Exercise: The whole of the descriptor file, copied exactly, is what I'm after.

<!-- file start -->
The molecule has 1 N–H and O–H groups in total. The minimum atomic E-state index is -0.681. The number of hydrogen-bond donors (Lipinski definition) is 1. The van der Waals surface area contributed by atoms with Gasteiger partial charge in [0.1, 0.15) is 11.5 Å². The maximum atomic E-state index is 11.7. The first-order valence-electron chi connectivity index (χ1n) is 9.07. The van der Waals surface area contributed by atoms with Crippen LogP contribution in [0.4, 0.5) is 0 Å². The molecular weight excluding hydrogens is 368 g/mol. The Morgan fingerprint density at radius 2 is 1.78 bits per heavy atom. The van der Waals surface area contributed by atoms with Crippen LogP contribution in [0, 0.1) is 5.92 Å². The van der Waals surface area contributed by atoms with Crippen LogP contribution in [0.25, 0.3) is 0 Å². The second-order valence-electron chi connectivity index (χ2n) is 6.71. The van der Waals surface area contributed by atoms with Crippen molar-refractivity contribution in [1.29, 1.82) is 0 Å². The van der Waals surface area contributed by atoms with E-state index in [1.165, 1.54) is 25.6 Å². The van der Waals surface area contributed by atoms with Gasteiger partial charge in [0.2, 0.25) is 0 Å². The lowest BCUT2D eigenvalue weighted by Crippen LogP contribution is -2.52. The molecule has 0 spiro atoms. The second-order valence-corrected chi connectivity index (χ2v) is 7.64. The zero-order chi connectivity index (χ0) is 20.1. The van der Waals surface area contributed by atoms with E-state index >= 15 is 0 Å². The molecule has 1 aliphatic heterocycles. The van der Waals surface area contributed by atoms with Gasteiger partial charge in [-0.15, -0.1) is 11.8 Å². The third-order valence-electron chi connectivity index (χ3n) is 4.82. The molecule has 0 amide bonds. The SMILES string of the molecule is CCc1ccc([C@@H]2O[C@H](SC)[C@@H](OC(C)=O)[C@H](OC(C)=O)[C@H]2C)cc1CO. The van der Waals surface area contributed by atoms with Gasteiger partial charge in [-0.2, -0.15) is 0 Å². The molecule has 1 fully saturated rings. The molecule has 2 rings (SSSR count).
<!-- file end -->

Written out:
The molecule has 1 N–H and O–H groups in total. The minimum atomic E-state index is -0.681. The number of hydrogen-bond donors (Lipinski definition) is 1. The van der Waals surface area contributed by atoms with Gasteiger partial charge in [0.1, 0.15) is 11.5 Å². The maximum atomic E-state index is 11.7. The first-order valence-electron chi connectivity index (χ1n) is 9.07. The van der Waals surface area contributed by atoms with Crippen LogP contribution in [0.4, 0.5) is 0 Å². The molecular weight excluding hydrogens is 368 g/mol. The Morgan fingerprint density at radius 2 is 1.78 bits per heavy atom. The van der Waals surface area contributed by atoms with Crippen LogP contribution in [0, 0.1) is 5.92 Å². The van der Waals surface area contributed by atoms with Crippen LogP contribution in [0.25, 0.3) is 0 Å². The second-order valence-electron chi connectivity index (χ2n) is 6.71. The van der Waals surface area contributed by atoms with Crippen molar-refractivity contribution in [1.29, 1.82) is 0 Å². The van der Waals surface area contributed by atoms with E-state index in [1.165, 1.54) is 25.6 Å². The van der Waals surface area contributed by atoms with Gasteiger partial charge in [0.2, 0.25) is 0 Å². The lowest BCUT2D eigenvalue weighted by Crippen LogP contribution is -2.52. The molecule has 0 spiro atoms. The second-order valence-corrected chi connectivity index (χ2v) is 7.64. The zero-order chi connectivity index (χ0) is 20.1. The van der Waals surface area contributed by atoms with E-state index >= 15 is 0 Å². The molecule has 1 aliphatic heterocycles. The van der Waals surface area contributed by atoms with Gasteiger partial charge in [-0.15, -0.1) is 11.8 Å². The third-order valence-electron chi connectivity index (χ3n) is 4.82. The molecule has 0 amide bonds. The SMILES string of the molecule is CCc1ccc([C@@H]2O[C@H](SC)[C@@H](OC(C)=O)[C@H](OC(C)=O)[C@H]2C)cc1CO. The van der Waals surface area contributed by atoms with Gasteiger partial charge in [-0.2, -0.15) is 0 Å². The molecule has 1 fully saturated rings. The molecule has 2 rings (SSSR count).